Campus involvement and student success

By Michael Boswell

SALT LAKE CITY— College can be a very exciting but stressful time in our lives. Senior’s in high school develop presumptions of how hard college will be. Upon arriving, and after orientation, they find out that it isn’t that bad, that they will survive. Coming from out of state, a new school, town, and area can be quite intimidating. Some of your friends will join fraternities, sororities, and clubs while they are in college, and you, well you may do nothing. Your friends are out at their events and you are sitting in your dorm room, or your house thinking about how can you make college better, you wonder how being apart of something on campus can impact your college experience.

There are many ways to get involved on campus. Whether it be joining a fraternity, sorority, or any club, there are many ways to enjoy these experiences. Though this poses the question of what are the pros and cons of being involved on campus at the U of U. Does it really better your experience or does it add to the difficulty?

Dylan James pictured middle with fraternity brothers. (August 2018) At a Greek Week event. (Unewswriting photo/ Michael Boswell)

“There are pros and cons to everything you do.” Said Dylan James a member of Sigma Chi fraternity. “I chose to rush to better my experience. Not being from Utah, I didn’t have a lot of friends at the U. I thought it would be a great opportunity to make new friends and meet more people. Being apart of Sigma Chi makes you be accountable, you have to maintain good grades and they push you to better yourself. We also give back to the community, by holding fundraisers for Huntsman Cancer Institute. This year we were the first Sigma Chi fraternity to raise over $100,000 for the Cancer Institute. I was very skeptical to rush a fraternity, because of the movies and how they make them seem, but it has been one of the best choices I’ve ever made.”

Research has shown that joining a extracurricular organizations are beneficial to college students. They help bring students and faculty together, let students interact in a non-formal atmosphere, and allow students to strengthen their leadership and communications skills. According to a study conducted by Birkenholz “Communications skills of College of Agriculture students are enhanced through participation in student organizations and activities.” What if none of that sounds interesting to you. Maybe you aren’t a social butterfly and you enjoy your alone time. What would happen if you chose not to join a club or Greek Row. It wouldn’t be the end of the world but how could it affect or add to your college experience.

From left to right: Amanda Brandao, Cam Daley
Cam Daley enjoying a football game with his girlfriend. September, 2019. (U News Writing, Michael Boswell)

“At first it was different from high school.” Said Cam Daley, a student at the University of Utah. “Since I’ve played sports my whole life and being apart of a team it was a hard transition. But since I’m not playing baseball or football anymore it makes me focus more on academics, and not the social aspect of it. Part of me would want to do it over but I am happy at where I am. My first two years I would join something but my last two I wouldn’t.” Cam also went on to talk about how his first two years he felt out of place at the U. However now he feels that his priorities are in line with school, and he feels he belongs.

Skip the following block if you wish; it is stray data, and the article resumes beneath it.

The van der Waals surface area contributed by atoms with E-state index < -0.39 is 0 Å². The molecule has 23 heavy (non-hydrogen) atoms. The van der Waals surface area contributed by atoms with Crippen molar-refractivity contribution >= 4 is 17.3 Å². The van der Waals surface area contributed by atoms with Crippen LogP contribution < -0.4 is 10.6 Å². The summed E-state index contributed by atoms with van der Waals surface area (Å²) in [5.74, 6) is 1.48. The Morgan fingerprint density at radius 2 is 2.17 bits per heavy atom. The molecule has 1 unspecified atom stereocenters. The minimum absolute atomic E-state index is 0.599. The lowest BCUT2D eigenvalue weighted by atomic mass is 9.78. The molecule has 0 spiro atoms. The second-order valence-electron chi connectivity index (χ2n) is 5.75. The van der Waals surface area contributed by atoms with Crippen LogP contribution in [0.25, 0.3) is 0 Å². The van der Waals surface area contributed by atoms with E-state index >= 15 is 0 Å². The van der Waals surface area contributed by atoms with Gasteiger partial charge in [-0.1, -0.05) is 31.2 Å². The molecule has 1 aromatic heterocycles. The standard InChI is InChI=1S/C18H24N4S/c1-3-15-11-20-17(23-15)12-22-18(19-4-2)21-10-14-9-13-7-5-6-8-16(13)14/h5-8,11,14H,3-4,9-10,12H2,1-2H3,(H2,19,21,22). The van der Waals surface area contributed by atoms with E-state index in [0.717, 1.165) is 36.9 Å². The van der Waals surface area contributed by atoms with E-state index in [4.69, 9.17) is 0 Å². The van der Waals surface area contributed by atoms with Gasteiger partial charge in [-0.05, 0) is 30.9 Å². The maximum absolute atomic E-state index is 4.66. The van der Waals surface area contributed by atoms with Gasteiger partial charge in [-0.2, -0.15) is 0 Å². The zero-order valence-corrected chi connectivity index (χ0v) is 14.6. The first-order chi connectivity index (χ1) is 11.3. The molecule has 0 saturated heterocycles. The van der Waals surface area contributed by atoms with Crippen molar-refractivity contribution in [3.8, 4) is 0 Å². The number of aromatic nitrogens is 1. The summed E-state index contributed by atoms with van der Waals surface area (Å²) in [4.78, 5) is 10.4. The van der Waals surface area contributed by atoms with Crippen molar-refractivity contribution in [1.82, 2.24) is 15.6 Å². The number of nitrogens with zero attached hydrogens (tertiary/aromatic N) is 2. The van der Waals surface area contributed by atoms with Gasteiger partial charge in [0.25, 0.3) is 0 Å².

In a John Hopkins University Press article it stated that, “Females and full-time students who spent more time preparing for class or otherwise engaging in academic tasks earned a higher GPA and reported higher satisfaction with their overall academic experience.” And a recent study from Ohio State University suggests that “students who work 20 hours a week or more are less likely to be involved in a student organization. Compared to students who work less than 20 hour a week, or students who do not work.”  Students who belonged to an organization felt more connected to the university, more confident, and learned problem solving skills, the article said.

Back row left to right (Players) : Darian Power, Kelsin Pupunu, Brad Jackson, Alex Egan, Nate Nelson, Will Frantz. Front row left to right: Tim Nelson, Jason Frantz, Ezequil Garcia, Nate Asper, Michael Boswell, Teddy Arlington, Rocky Mars. University Utah Rugby takes third in Las Vegas tournament in February, 2019 (U News Writing, Michael Boswell)

It can be very hard to let go of who you used to be in high school. The person you were back then will be different than who you are today.  Some students carry on some aspects whether it be sports, or friends. Nate Nelson is apart of the University of Utah Rugby team but he also works three jobs, and is a fulltime student. “It can be hard to find a balance” said Nate Nelson. “I know this won’t last forever, so that’s why I do it now. The bonds I have created through rugby and what it has taught me will last a lifetime.”

It can be hard to determine what you want out of college, whether you want the social aspect or the academics. Your priorities can and will change throughout your college journey, but to narrow down on what is important to you will help make this journey a lot easier.  College is a great experience and should be used for its full potential. There is no right or wrong on wanting to join a club or not. The worst thing you can do, is look back on your college experience and have regrets.